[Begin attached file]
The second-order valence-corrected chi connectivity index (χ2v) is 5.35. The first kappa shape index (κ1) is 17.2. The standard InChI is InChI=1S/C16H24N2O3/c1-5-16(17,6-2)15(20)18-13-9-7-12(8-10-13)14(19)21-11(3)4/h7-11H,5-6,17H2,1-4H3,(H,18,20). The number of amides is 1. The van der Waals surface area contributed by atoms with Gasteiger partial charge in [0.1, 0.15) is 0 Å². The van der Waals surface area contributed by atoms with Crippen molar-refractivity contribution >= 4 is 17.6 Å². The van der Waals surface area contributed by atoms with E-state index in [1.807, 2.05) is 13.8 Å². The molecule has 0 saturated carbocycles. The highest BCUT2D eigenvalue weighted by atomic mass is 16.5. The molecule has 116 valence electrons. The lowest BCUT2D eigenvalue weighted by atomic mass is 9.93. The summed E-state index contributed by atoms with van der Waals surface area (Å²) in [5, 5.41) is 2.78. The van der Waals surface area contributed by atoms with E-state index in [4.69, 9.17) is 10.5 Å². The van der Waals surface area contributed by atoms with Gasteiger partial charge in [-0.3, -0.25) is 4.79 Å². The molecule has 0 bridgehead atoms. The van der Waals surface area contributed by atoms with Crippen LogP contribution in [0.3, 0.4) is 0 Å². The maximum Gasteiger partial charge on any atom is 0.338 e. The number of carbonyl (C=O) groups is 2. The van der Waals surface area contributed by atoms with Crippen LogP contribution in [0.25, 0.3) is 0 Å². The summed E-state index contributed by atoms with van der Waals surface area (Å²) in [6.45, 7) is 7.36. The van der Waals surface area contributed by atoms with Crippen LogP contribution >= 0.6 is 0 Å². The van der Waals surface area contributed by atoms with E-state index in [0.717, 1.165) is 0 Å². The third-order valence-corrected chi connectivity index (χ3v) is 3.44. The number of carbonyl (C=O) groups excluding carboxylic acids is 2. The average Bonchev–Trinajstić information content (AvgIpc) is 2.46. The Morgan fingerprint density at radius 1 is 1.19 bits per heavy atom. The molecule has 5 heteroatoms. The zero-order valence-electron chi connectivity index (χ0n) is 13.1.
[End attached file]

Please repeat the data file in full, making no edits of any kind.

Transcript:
The second-order valence-corrected chi connectivity index (χ2v) is 5.35. The first kappa shape index (κ1) is 17.2. The standard InChI is InChI=1S/C16H24N2O3/c1-5-16(17,6-2)15(20)18-13-9-7-12(8-10-13)14(19)21-11(3)4/h7-11H,5-6,17H2,1-4H3,(H,18,20). The number of amides is 1. The van der Waals surface area contributed by atoms with Gasteiger partial charge in [0.1, 0.15) is 0 Å². The van der Waals surface area contributed by atoms with Crippen molar-refractivity contribution >= 4 is 17.6 Å². The van der Waals surface area contributed by atoms with E-state index in [1.807, 2.05) is 13.8 Å². The molecule has 0 saturated carbocycles. The highest BCUT2D eigenvalue weighted by atomic mass is 16.5. The molecule has 116 valence electrons. The lowest BCUT2D eigenvalue weighted by atomic mass is 9.93. The summed E-state index contributed by atoms with van der Waals surface area (Å²) in [5, 5.41) is 2.78. The van der Waals surface area contributed by atoms with E-state index in [4.69, 9.17) is 10.5 Å². The van der Waals surface area contributed by atoms with Gasteiger partial charge in [-0.3, -0.25) is 4.79 Å². The molecule has 0 bridgehead atoms. The van der Waals surface area contributed by atoms with Crippen LogP contribution in [0.3, 0.4) is 0 Å². The maximum Gasteiger partial charge on any atom is 0.338 e. The number of carbonyl (C=O) groups is 2. The van der Waals surface area contributed by atoms with Crippen LogP contribution in [0.25, 0.3) is 0 Å². The summed E-state index contributed by atoms with van der Waals surface area (Å²) in [6.45, 7) is 7.36. The van der Waals surface area contributed by atoms with Crippen LogP contribution >= 0.6 is 0 Å². The van der Waals surface area contributed by atoms with E-state index in [0.717, 1.165) is 0 Å². The third-order valence-corrected chi connectivity index (χ3v) is 3.44. The number of carbonyl (C=O) groups excluding carboxylic acids is 2. The average Bonchev–Trinajstić information content (AvgIpc) is 2.46. The Morgan fingerprint density at radius 1 is 1.19 bits per heavy atom. The molecule has 5 heteroatoms. The zero-order valence-electron chi connectivity index (χ0n) is 13.1.